BLSA CEO Busi Mavuso
Photo by: Donna
We’re about to see how destructive inflation can be, particularly in this environment, where it is being accelerated largely by external factors while domestically there’s not enough growth to boost demand in the economy.
The fuel price shot up by R1.50/l this month and another record hike is expected in April. Interest rates have been raised by 25 basis points for two consecutive meetings of the Reserve Bank’s monetary policy committee and are expected to keep rising this year. Furthermore, from April legal consumers of Eskom’s electricity have to pay 9.6% more every month.
Those three factors alone mean consumers have less disposable income than they did in February, which will have ripple effects that eat into the economy. Consumer spending will fall and businesses will suffer.
For people and businesses that were just managing to make ends meet, the consequences are damaging. They might have to take on debt, which is becoming more expensive, so they have less to spend on the essentials they’re borrowing money to pay for in the first place. Their income has also been crimped by bracket creep, with tax rate adjustments in the budget not keeping up with inflation.
But as is ever the case when almost any crisis hits, it is the poor who suffer the most. The 5% increase in the social relief of distress grant has already been eaten away, while food price inflation jumped to 5.7% in January. Consumer inflation is forecast to peak at 7.5% in June — the last time it was that high was in 2008/2009 during the global financial crisis. In real terms, grant recipients are receiving ever less.
Things aren’t likely to improve anytime soon after the US and Europe announced that they would look to stop imports from Russia, sending the oil price soaring. At one stage it topped $130 per barrel — a 13-year high — prompting finance minister Enoch Godongwana to tell parliament last week that the National Treasury’s budget projections had been “rendered uncertain”.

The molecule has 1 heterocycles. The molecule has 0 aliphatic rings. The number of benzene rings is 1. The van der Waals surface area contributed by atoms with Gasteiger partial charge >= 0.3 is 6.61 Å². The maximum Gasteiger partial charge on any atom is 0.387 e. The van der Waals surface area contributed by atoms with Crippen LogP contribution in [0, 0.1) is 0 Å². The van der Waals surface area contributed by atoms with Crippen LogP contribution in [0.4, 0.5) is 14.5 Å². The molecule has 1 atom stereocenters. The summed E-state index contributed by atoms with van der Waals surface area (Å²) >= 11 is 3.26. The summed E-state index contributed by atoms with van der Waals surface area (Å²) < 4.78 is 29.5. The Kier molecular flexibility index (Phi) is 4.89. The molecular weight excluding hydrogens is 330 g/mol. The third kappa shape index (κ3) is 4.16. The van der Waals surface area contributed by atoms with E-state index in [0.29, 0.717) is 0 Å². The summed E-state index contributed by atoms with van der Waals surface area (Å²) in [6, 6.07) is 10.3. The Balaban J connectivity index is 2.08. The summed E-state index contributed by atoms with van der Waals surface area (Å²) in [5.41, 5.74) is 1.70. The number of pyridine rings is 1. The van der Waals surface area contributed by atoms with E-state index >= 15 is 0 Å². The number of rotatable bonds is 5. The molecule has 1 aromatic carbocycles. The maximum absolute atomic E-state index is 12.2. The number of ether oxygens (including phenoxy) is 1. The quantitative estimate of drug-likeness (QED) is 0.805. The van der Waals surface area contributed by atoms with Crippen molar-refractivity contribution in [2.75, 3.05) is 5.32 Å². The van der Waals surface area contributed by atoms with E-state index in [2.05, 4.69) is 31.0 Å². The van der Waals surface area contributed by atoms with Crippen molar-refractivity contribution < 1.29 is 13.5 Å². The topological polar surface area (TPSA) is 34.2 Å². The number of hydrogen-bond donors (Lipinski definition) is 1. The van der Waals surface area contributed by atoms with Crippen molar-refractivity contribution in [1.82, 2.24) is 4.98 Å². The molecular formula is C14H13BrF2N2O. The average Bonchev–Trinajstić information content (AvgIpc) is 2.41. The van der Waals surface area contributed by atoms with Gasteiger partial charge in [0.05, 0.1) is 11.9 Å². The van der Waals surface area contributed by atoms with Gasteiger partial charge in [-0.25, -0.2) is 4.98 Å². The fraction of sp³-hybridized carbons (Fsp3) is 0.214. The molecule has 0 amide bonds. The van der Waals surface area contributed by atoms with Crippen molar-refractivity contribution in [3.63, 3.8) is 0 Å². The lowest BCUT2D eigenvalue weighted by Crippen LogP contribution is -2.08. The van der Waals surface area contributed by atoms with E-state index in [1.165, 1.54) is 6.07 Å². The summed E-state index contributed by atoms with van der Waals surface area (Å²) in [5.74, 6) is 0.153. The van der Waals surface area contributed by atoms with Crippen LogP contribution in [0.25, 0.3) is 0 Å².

This implies that the expenditure side may blow out higher than what is budgeted. On the revenue side, income tax and VAT may come in lower than projected, but this could be offset by higher commodity prices. As the expenditure side rises, the government may have to take on more debt at higher interest rates to meet its commitments. Pressure to spend is going to keep ratcheting up.
As we’ve experienced too often before, that pressure often spills over into threats to the independence of the Reserve Bank and debates over nonconventional economic policies. Parts of the argument are that the government should control monetary policy and manipulate interest rates in the country’s interests, but the reason for that separation of powers being there in the first place is never explored.
The bank’s primary mandate is to protect the value of the currency in the interest of balanced and sustainable economic growth. It also has a statutory mandate to enhance and protect financial stability. It is not a plaything for political expediency.
It is during such difficult economic times that I take comfort in the Bank’s independence and wonder if those calling for government control have ever read the financial statements of our parastatals, or the auditor-general’s reports on the state of SA’s municipalities, to see just how badly government control is turning out for them before we look at the poor and generally overpriced services being delivered to customers. Politicians will choose whichever monetary policy is likely to get them re-elected. Independent central banks are able to stick to their mandates, which ours does admirably.
The real pressure will be focused on the National Treasury. It too has a track record of putting the interests of the economy ahead of factional interests and those with agendas, including throughout the state capture era. It held firm against Gupta-controlled state-owned enterprises such as Denel and SAA, which applied for Treasury approval of some of their more outlandish deals.
Godongwana has already hinted that expenditure may have to rise just to meet current commitments. This is not a time to take on new spending obligations and increase our debt, which will threaten the entire fiscal consolidation trajectory, designed to stabilise our debt at 75.1% of GDP in 2024/2025.
The solution was spelt out by the minister himself to the National Assembly: the reform agenda — in energy, telecommunications, rail, ports, water and sanitation — must be pursued, tourism boosted and rare skills attracted to the country, with regulatory constraints reduced.
I hope MPs were paying attention. When all facets of the economy are operating at maximum efficiency and contributing optimally to the fiscus, we’ll then be in a far better position to withstand frequent economic shocks.
Written by Mavuso is CEO of Business Leadership SA. This article first appeared in Business Day.